Magazine article Information Management

New Insights in Building Digital Repositories Benefit All Information Professionals

Magazine article Information Management

New Insights in Building Digital Repositories Benefit All Information Professionals

Article excerpt

Editor: Philip C. Bantin

Publisher: Rowman & Littlefield

Publication Date: 2016

Length: 388 pages

Price: $65

ISBN: 978-1-4422-6378-9


To my knowledge, this is the first text devoted to creating trustworthy digital repositories. Its target audience is professionals in the fields of archives, library science, and records management. As defined early in the text, quoting from the 2002 Online Computer Library Center report "Trusted Digital Repositories: Attributes and Responsibilities," a trusted system is "one whose mission is to provide reliable, long term access to managed digital resources to its designated community, now and in the future."

Structured by System Functions

The book is an anthology of articles written by 43 experts from across these fields, structured according to component functions that make up a trusted system:

* Policy/management

* Ingestion

* Metadata

* Audit capabilities

* Retention

* Access

* Security

* Preservation

It ends with a section on current trends and future directions.

Each section begins with a brief theoretical piece that provides the conceptual framework for the topic and is followed by implementation articles or case studies. This breakdown into functional areas that balance theory and practice makes the book comprehensive and readable.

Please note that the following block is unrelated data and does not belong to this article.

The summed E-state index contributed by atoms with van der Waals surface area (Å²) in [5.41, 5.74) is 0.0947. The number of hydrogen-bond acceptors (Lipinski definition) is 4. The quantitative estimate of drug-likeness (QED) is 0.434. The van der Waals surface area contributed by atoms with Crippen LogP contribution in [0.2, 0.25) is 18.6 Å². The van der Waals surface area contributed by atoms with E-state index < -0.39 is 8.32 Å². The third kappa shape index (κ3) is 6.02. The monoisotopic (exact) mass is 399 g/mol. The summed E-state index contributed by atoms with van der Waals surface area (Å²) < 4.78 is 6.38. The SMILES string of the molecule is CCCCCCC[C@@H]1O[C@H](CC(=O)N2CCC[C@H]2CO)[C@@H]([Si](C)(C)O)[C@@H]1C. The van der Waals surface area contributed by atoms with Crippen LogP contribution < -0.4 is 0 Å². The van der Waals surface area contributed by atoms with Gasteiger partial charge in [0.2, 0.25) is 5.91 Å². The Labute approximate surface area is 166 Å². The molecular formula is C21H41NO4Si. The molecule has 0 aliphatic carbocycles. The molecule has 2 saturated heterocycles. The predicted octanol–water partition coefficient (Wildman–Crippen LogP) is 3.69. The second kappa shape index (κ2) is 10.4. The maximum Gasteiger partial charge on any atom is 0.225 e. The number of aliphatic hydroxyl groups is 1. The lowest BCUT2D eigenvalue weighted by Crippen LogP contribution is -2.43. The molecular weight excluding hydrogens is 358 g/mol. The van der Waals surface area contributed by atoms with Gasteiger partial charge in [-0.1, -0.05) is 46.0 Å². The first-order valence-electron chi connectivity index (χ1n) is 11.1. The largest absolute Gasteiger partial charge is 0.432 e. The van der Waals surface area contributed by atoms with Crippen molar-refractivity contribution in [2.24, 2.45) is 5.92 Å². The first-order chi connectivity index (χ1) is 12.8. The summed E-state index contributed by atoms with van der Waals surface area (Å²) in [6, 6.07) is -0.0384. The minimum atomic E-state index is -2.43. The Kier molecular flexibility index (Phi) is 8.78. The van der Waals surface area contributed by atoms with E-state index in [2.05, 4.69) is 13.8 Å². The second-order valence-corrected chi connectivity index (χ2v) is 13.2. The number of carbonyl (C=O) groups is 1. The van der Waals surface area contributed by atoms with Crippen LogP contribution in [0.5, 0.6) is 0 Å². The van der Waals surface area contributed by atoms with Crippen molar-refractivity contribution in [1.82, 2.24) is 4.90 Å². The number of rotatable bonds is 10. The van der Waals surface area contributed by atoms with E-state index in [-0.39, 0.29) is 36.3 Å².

Distinction Between Systems

The type of system on which the book focuses is succinctly described in the theory piece in the chapter on access as one that holds archival or library materials for long periods of time by trusted bodies (libraries and archives) for the benefit of multiple, external constituencies. This is in contrast to enterprise content management solutions that manage active files (along with permanent records) in support of business objectives and compliance requirements for a limited set of internal users.

The goal of the book is to provide theoretical and practical guidance on creating digital repositories that satisfy the requirements of the Open Archival Information System model codified as ISO 14721: 2012 Space data and information transfer systems --Open archival information system (OAIS)--Reference model.

Chapters 1-2: Policy, Management

The first two chapters (Chapter 1 --"Evaluating and Selecting a Trustworthy Repository" and Chapter 2

--"Resources, Policies and Management Structures") provide a general description of trusted digital repositories (TDRs) from procurement, management, and operational perspectives. The OAIS model/ISO 14721 and its associated audit standard ISO 16363: 2012 Space data and information transfer systems--Audit and certification of trustworthy digital repositories are reviewed in these chapters. Standards that apply to both archival and ECM repositories, such as ISO 15489:2016 Information and documentation--Records Management --Part I--General and Model Requirements for the Management of Electronic Records (better known as MoReq2) are also covered.

Chapters 3-4: Ingestion, Metadata, Audit

The chapters on ingestion, metadata, and audit trails (Chapter 3 --"Building a Trustworthy System: Ingest Process," Chapter 4--"Creating and Capturing Metadata," and Chapter 5--"Capturing Audit Trail Data") provide a detailed description of the steps required to capture digital files and metadata of bulk record sets from contributing systems in a way that their provenance, integrity, context, and internal structure are preserved and maintained on a long-term basis and can be disseminated to a broad community in a form that preserves the record sets as originally captured. …

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